Fiat Chrysler reopening Walter P. Chrysler Museum – The Detroit News
The Mecca of classic cars and trucks from the former Chrysler Corp. is planning to regularly open its doors to the public for the first time since 2012.
Fiat Chrysler Automobiles NV on Saturday is announcing the Walter P. Chrysler Museum in Auburn Hills will reopen starting June 4-5 for two weekends a month, excluding December, when it will be open for one.
The 55,000-square-foot museum will feature a rotating exhibit of 65 classics from the company’s garage of more than 300 antique, custom and concept vehicles — from World War II Jeeps and the first Chrysler car prototype ever driven by company founder Walter P. Chrysler to Dodge and Plymouth muscle cars from the 1960s and 1970s.
“We’re really proud of the heritage and the cars that are in there,” said Brandt Rosenbusch, manager of historical services for FCA US. “We want to share it. It’s a great opportunity.”
Rosenbusch said interest from employees — as well having enough volunteers to staff the museum — drove the decision to reopen the facility.
“They’re the real backbone of the operation,” he said of the volunteers. “It’s something everybody has been wanting to see again.”
Since being shuttered to the public after Dec. 31, 2012 due to finances, the museum has been maintained and used sporadically for private events. The company’s classic cars also have been used for special events and loaned to other museums in the past three years.
“The vehicles go all over the place and do a lot of different types of things,” said Rosenbusch, adding the sleek 1941 Chrysler Thunderbolt concept is currently on loan to a facility in Houston.
The museum, which originally opened in October 1999, features three floors and a two-story atrium with a rotating tower that includes many of the automaker’s iconic concept vehicles. The floors are split into two exhibition galleries and a garage-like atmosphere on the lower level.
The first floor traces the first 50 years of Chrysler — both the man and the company.
The second floor continues Chrysler’s story, beginning with the introduction of the first Hemi in 1951 and spotlighting the automaker’s design, engineering and marketing successes.
The lower level, called “Boss Chrysler’s Garage,” houses dream machines from the ’60s and ’70s.
The oldest vehicles in the museum’s collections are a 1902 Rambler from the Thomas B. Jeffery Co. and a 1909 Hudson from the Hudson Motor Co. The two companies eventually became American Motors Corp., which was acquired by Chrysler Corp. in the late 1980s.
The newest vehicle on display is the Dodge Dakota Sidewinder, a two-door concept car that debuted in 1997.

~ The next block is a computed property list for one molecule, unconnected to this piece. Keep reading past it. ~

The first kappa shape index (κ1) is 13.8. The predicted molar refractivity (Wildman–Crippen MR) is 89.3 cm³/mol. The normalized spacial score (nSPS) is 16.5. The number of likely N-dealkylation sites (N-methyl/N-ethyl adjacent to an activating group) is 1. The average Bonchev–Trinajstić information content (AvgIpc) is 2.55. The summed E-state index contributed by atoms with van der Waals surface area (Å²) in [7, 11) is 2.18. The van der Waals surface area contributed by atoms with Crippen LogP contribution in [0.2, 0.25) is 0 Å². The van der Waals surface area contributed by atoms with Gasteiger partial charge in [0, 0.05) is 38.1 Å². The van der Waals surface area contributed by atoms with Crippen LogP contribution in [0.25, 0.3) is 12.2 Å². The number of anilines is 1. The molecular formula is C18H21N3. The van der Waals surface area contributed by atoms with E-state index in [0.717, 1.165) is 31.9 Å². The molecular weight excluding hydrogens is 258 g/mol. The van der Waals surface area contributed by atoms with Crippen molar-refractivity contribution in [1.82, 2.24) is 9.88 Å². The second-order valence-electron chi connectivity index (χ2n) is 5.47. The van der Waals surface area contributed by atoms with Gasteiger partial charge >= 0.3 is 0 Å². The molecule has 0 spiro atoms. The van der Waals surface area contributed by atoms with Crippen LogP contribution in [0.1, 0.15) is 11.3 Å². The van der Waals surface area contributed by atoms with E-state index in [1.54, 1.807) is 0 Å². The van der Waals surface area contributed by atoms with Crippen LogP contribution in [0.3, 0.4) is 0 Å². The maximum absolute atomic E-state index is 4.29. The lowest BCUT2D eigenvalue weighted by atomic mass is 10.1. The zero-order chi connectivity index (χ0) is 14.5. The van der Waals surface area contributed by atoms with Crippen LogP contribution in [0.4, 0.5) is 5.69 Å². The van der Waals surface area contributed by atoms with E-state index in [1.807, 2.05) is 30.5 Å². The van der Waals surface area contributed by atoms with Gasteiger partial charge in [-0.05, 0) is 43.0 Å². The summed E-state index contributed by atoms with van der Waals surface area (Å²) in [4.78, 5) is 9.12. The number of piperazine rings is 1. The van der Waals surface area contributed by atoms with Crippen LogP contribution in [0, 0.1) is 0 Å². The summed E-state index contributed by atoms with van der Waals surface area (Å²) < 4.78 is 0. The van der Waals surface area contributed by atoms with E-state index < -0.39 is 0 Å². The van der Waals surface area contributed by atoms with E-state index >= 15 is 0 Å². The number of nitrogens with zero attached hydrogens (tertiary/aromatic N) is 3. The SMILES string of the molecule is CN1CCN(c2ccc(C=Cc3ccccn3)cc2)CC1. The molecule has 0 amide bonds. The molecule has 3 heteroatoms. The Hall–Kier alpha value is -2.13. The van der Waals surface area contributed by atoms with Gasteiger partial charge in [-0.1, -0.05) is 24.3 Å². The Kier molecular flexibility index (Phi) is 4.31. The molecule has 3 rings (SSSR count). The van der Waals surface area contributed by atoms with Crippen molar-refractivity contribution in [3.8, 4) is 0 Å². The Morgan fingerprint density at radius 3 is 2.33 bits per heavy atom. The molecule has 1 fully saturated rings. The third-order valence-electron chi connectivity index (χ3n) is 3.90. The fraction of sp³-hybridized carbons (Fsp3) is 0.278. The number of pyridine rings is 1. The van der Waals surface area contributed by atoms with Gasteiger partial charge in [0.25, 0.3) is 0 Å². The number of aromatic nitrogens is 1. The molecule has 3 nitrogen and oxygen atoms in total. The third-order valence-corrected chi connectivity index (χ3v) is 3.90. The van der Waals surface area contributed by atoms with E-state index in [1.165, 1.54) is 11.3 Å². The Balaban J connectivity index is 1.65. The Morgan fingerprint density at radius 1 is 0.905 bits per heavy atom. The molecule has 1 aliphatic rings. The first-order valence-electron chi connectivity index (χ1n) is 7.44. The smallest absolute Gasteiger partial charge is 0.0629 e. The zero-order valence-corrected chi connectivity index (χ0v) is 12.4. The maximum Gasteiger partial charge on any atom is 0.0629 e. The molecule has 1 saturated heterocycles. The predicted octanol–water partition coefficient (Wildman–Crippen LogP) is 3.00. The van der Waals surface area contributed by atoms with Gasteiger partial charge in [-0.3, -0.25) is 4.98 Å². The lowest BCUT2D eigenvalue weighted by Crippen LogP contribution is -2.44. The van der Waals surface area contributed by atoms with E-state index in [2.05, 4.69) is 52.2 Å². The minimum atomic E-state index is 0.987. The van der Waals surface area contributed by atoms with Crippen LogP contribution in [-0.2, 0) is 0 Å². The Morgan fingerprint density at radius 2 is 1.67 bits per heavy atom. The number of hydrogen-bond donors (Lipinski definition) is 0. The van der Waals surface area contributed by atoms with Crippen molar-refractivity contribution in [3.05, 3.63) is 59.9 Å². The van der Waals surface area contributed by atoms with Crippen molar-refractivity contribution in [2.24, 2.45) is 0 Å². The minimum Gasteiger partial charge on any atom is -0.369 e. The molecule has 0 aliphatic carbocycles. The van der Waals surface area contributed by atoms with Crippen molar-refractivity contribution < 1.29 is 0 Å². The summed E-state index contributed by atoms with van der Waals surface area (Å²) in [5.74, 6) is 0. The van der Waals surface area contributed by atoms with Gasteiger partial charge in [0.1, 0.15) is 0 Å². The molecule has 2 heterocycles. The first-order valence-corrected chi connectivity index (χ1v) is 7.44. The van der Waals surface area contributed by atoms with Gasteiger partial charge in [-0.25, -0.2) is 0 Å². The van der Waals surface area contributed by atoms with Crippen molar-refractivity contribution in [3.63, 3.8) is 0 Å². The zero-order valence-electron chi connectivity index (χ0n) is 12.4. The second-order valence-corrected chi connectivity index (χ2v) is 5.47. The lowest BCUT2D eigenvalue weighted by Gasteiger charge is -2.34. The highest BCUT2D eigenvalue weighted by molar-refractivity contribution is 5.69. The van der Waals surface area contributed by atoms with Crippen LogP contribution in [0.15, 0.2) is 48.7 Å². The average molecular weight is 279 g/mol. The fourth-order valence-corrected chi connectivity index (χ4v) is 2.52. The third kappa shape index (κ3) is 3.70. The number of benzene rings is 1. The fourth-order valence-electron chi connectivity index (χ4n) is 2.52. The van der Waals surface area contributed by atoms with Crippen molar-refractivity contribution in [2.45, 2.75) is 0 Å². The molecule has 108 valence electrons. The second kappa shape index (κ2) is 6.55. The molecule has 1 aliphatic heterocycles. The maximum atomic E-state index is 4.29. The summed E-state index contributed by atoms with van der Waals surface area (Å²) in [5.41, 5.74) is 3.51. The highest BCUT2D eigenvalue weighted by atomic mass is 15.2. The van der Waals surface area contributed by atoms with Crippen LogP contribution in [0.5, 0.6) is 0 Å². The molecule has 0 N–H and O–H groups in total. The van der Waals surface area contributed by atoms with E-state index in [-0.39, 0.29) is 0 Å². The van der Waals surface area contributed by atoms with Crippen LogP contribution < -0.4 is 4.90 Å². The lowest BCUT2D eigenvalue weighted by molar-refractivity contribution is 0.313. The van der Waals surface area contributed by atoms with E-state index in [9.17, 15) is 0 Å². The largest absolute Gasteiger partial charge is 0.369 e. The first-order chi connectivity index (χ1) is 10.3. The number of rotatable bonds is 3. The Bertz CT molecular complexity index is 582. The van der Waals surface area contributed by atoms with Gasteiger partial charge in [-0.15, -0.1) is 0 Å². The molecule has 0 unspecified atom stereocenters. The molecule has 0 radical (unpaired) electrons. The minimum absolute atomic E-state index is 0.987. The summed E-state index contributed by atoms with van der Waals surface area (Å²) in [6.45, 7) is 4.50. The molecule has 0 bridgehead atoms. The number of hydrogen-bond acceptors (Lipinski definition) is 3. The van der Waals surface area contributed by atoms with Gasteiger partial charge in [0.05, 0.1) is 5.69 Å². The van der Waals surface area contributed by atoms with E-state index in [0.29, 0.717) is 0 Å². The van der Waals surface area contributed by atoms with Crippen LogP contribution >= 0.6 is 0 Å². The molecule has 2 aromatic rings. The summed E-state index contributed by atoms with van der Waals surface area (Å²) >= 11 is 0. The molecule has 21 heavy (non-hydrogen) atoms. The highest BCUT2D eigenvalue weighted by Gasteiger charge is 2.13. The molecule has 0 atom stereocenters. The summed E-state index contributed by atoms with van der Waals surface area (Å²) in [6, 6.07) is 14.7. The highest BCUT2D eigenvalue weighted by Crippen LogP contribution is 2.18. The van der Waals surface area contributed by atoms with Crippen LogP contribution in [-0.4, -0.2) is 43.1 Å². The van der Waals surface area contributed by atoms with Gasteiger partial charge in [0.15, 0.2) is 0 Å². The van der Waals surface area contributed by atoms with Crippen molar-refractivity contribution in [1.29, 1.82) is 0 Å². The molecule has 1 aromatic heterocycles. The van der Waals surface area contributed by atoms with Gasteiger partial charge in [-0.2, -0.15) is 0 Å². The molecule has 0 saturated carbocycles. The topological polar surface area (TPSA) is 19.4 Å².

Rosenbusch said about 90,000 people would annually visit the museum on average from when it opened in 1999 through 2012.
“I think everybody’s been asking for it to reopen,” said Chrysler Employee Motorsport Association President Lori Emerling, a FCA US engineer who works in Auburn Hills. “We’re really excited.”
The employee and retiree car club has hosted its annual car show at the museum since it opened, with the company allowing car show attendees access to the museum for donations to charity. This year’s 27th annual show is June 11.
Rosenbusch said aside from Alfa Romeo and Maserati, all of Fiat Chrysler’s current brands — Chrysler, Dodge, Fiat, Jeep, Mopar and Ram —are represented in the museum alongside older brands such as Plymouth, Imperial and others.
This is the second shuttered museum Fiat Chrysler has re-opened to the public in the past year.
Last summer, the company celebrated the 105th anniversary of famed Italian brand Alfa Romeo by unveiling the Giulia sedan and re-opening the Alfa Romeo Museum near Milan in northern Italy.
The Walter P. Chrysler Museum is located on the southeast edge of Fiat Chrysler’s North American headquarters in Auburn Hills at 1 Chrysler Drive. The museum will be open from 10 a.m. to 4 p.m. each weekend. The weekend of the Woodward Dream Cruise on Aug. 20, it will have extended hours until 6 p.m. and be open on Friday.
“I’m glad to see that it’s opening. I want to see it stay alive,” said Wayne Simonson, treasurer of the WPC Club Inc., a Michigan-based organization honoring Chrysler and its founder. “Chrysler has been very good to my family.”
Admission is $10 for adults; $8 for seniors 62 years of age and older; $6 for children 6-17; and free for 5 and under.
Anyone interested in volunteering at the Walter P. Chrysler Museum can email firstname.lastname@example.org or call (248) 944-0439.